It feels like déjà vu all over again.
Keen-eyed followers of this blog will be familiar with David Rohde’s fascinating account of his seven-month kidnap by the Taliban.
Originally published in Rohde’s own paper The New York Times – and simultaneously on the paper’s website – a couple of week’s ago, it made a second appearance in last week’s Sunday Times.
And now, it has turned up in The Observer (pictured). Or to be more precise, The New York Times supplement that appears in that particular Sunday paper.
The New York Times supplement is published weekly in 26 newspapers around the world (cultural imperialism, anyone?).
The articles in the British version are “selected in association with The Observer”, or so it says below the masthead. That being the case, it seems strange that nobody at Kings Place appears concerned that the paper had been scooped by one its fiercest rivals.
I wondered a week ago what the role of syndication was in the link economy and argued that it still had a place in certain circumstances. But syndication in triplicate does seem to be going a bit far.
– What’s The Future Of Syndication?
So wrote Peter Preston in his weekly ‘Press and Broadcasting’ column for the Observer.
The piece by the former Guardian editor is an important contribution to the ongoing debate about the future of newspapers in an online world.
Why? Because he challenges a key assumption about success online – namely the importance of the willy-waving “I’ve got more unique users than you” position.
Taking figures from the United States (“because Nielsen collects them with continuous, detailed authority”), Preston looks at the amount of time American web users spend online in the company of newspaper websites.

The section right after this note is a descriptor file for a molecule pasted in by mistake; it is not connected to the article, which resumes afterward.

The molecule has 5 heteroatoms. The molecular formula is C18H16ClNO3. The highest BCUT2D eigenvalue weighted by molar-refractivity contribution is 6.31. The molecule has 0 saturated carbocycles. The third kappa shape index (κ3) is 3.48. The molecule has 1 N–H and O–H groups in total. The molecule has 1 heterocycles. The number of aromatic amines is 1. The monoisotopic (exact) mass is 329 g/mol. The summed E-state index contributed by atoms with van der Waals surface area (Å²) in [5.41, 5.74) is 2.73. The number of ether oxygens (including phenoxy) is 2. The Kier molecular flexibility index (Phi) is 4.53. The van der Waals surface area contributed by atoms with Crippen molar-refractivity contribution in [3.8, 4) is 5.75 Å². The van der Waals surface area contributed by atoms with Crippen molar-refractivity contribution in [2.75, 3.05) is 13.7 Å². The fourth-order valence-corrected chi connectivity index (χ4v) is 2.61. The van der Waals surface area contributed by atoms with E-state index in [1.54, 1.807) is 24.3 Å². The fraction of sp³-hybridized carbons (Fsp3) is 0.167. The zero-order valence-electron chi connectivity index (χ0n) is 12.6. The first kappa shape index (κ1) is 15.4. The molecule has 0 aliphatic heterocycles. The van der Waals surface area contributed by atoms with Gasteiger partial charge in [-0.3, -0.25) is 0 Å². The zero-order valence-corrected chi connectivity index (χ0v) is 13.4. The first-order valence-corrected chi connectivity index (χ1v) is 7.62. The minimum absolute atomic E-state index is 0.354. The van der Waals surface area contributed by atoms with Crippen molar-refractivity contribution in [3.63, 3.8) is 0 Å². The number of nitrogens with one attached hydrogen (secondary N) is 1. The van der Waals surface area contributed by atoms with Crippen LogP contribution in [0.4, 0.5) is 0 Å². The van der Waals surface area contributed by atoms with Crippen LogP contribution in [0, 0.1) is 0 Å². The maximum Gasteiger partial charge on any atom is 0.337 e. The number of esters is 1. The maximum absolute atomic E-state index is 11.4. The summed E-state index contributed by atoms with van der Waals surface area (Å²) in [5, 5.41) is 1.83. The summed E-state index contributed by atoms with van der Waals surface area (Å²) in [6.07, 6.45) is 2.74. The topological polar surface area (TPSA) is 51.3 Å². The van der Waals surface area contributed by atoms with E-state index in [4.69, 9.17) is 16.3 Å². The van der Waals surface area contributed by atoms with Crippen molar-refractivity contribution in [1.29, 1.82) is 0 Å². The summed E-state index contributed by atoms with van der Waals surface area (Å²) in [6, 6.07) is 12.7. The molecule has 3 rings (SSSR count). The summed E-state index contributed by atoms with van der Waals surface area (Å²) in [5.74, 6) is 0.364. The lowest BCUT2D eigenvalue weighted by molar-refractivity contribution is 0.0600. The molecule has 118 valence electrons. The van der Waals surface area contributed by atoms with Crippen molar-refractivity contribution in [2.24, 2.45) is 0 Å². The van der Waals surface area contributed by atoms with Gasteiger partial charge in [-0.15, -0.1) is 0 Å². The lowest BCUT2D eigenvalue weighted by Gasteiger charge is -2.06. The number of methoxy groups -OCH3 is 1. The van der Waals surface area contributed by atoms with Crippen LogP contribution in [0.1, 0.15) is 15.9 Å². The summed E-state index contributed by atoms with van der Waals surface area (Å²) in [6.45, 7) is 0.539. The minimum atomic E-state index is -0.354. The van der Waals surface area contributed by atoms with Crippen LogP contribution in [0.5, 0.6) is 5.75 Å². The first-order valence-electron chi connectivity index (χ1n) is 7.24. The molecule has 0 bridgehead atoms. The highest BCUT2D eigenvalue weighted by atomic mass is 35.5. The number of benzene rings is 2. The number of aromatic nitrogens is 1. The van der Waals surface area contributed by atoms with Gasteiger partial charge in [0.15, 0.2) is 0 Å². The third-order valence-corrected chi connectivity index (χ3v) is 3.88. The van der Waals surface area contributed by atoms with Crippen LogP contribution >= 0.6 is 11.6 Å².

And it’s not a pretty picture: the average visitor devotes just 38 minutes and 24 seconds a month on one, or more likely more than one, newspaper site.
And remember only one third of the US universe of users visits a newspaper site at all.
As Preston points out this means “the average New York Times print reader spends roughly as long with his paper a day as the average NYT net user spends online in a month”. For the record, that’s 29 minutes 57 seconds.
Preston argues that this lack of face time is a reflection of user mode when surfing – clicking through in pursuit of some fact or picture: “no brand or devotion: only utility”.
If these site visit times don’t strike you as too bad, consider how you would make money from them. In Preston’s words:
What price nine minutes and nine seconds over a month for average visiting time to the New York Post site Rupert Murdoch hopes to charge for? (Not much of a revenue stream at 19 seconds a day!)
– The Future Of Newspapers, It’s In The Bag
– The Wire’s David Simon: ‘Newspapers Must Go Behind Paywall’
– Free is just another cover price
– What if the business model for news ain’t broke?